Government regulators around the world are increasingly passing laws, rules, and ordinances regarding the performance and disclosure of real estate assets according to environmental, social, and governance (ESG) criteria. These requirements are forcing real estate investors to measure and report – and in some cases publicly disclose – their assets’ energy and water use, waste, carbon emissions, and climate change risks. It is these fast-paced developments in the regulatory landscape that will likely support the adoption of policies and practices toward low-carbon economy change over the next few years. These requirements are also instigating much innovation in the design, development, and construction of new buildings as well as renovation of existing stock with long lifespans ahead of them. Regulators are taking this stance because they are being demanded by the marketplace and the next generation of consumers and politicians to address climate change.
In the real estate industry, ESG risk assessment and mitigation initiatives are becoming essential components of real estate investment. In 2021, the U.S. Securities and Exchange Commission (SEC) acknowledged the growing demand by investors for ESG and climate-related disclosures. In March 2021, the SEC launched an ESG Enforcement Task Force to identify material omissions or inaccuracies in issuers’ disclosure of climate risks1 and in April issued a risk warning to caution investment advisers, registered investment companies, and private funds that their ESG statements will be more heavily scrutinized.2
The SEC proposed sweeping requirements in March 2022 that would require public U.S. companies to begin disclosing greenhouse gas (GHG) emissions and climate-related risks as early as 2024 for calendar year 2023 operations. If adopted, public companies would need to disclose both physical climate-related risks, such as sea level rise, and transition risks, such as increased insurance costs or decreased asset values. For example, if determined to be material real estate investors would be required to provide a list of any properties by zip code with identified physical risks and the percentage of buildings or properties located in flood hazard areas. All effected companies would be required to report Scope 1 and Scope 2 GHG emissions from owned operations and purchased electricity. One of the most controversial proposed requirements include larger portfolios to report material Scope 3 emissions, such as tenant electricity consumption. If not satisfied with the disclosures, investors and the SEC would be able to challenge what a company deems material.3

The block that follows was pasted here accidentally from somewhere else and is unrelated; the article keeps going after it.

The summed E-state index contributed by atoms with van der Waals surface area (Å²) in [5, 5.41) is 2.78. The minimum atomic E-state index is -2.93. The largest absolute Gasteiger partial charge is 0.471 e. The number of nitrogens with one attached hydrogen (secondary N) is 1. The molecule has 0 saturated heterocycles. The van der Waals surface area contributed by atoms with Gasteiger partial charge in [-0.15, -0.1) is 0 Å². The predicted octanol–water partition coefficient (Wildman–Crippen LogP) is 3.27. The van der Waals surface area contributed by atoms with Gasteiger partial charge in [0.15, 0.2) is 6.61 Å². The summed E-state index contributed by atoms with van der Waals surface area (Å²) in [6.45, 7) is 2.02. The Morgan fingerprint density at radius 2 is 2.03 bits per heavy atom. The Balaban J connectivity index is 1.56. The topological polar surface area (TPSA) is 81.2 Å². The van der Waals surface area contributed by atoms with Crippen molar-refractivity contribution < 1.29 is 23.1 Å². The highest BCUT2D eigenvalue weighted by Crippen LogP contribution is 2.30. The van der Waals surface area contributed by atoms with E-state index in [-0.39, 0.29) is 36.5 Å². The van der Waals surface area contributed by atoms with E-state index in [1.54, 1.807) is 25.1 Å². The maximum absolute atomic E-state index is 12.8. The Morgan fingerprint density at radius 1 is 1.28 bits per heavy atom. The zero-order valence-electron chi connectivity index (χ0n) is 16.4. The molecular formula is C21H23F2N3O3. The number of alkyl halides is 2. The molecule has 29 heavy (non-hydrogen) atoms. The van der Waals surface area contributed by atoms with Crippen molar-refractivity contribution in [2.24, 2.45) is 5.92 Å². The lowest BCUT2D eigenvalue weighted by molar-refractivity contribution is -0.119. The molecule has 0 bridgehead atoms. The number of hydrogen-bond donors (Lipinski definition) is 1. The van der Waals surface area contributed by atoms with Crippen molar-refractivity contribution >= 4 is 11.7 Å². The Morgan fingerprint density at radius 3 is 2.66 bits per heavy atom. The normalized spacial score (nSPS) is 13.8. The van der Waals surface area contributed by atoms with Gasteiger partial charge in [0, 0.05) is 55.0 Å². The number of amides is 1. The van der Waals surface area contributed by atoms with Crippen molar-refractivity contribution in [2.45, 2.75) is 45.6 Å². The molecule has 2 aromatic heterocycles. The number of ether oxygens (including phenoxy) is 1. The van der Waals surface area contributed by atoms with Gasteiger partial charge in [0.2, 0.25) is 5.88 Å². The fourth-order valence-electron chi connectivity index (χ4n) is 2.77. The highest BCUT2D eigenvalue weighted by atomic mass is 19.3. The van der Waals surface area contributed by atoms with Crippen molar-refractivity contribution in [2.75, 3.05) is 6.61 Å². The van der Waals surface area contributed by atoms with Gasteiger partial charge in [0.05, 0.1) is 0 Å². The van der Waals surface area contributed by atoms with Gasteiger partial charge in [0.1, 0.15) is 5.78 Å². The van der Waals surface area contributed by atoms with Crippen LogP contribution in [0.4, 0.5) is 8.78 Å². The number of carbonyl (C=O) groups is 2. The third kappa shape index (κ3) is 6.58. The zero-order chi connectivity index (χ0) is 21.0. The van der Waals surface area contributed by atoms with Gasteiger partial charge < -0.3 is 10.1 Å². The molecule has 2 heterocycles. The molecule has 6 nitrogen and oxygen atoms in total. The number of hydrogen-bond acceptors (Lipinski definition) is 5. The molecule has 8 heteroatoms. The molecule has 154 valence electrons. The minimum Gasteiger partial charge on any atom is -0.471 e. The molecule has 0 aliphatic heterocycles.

More extensive requirements are in place and being expanded in Europe and the UK. The UK government’s Green Finance Strategy set an expectation that all listed issuers and asset managers will begin reporting emissions and climate risks in alignment with the Task Force on Climate-Related Financial Disclosures (TCFD) by 2022.4 On the continent, European Climate Law has codified the EU’s commitment to reaching climate neutrality by 2050 and the intermediate target of reducing net greenhouse gas emissions at least 55% by 2030 compared to 1990 levels.5 Two of the largest regulatory bodies governing ESG initiatives and reporting in Europe are the Sustainable Finance Disclosure Regulation (SFDR) and the EU Taxonomy.6 SFDR introduced new ESG transparency and disclosure requirements for European financial market participants, mandating that all Financial Market Participants (FMPs) evaluate and disclose ESG data at entity, service, and product level. Likewise, the EU Taxonomy requires financial participants in scope for SFDR to back up claims on environmental characteristics associated with their products, and report the percentage of their turnover, capital expenditures, and operational expenditures aligned with the EU Taxonomy.
In addition, cities and municipalities around the world are implementing local ordinances requiring the benchmarking and reporting of commercial buildings’ energy use, including over 30 cities and four states in the U.S. Several cities have also passed laws mandating GHG emissions reductions from large commercial buildings within their borders, such as New York City’s Local Law 97 and similar laws in Denver, Boston, and Washington D.C. Building owners who do not comply face significant fines in the coming years.
While the “E” in ESG gets the most attention, we must remember that ESG stands for environmental, social, and governance. Increased stakeholder recognition of the importance of social factors like diversity, as well as health and wellness, in commercial real estate are setting new expectations from investors, employees, and the communities in which real estate operates. Both the SDFR and the SEC have expressed interest in disclosures on social topics, and they may be added to ESG disclosure regulations within the next few years. The “G,” Governance, comes into play by holding companies accountable for their actions. ESG is hardly a new concept, and it may be number Ten in this survey, but one could say that it is embedded in or greatly impacts each of the other issues. Like all the Top Ten Issues, it is very present and will continue to make its mark on the real estate industry.
Source: “ESG Requirements Forcing Change“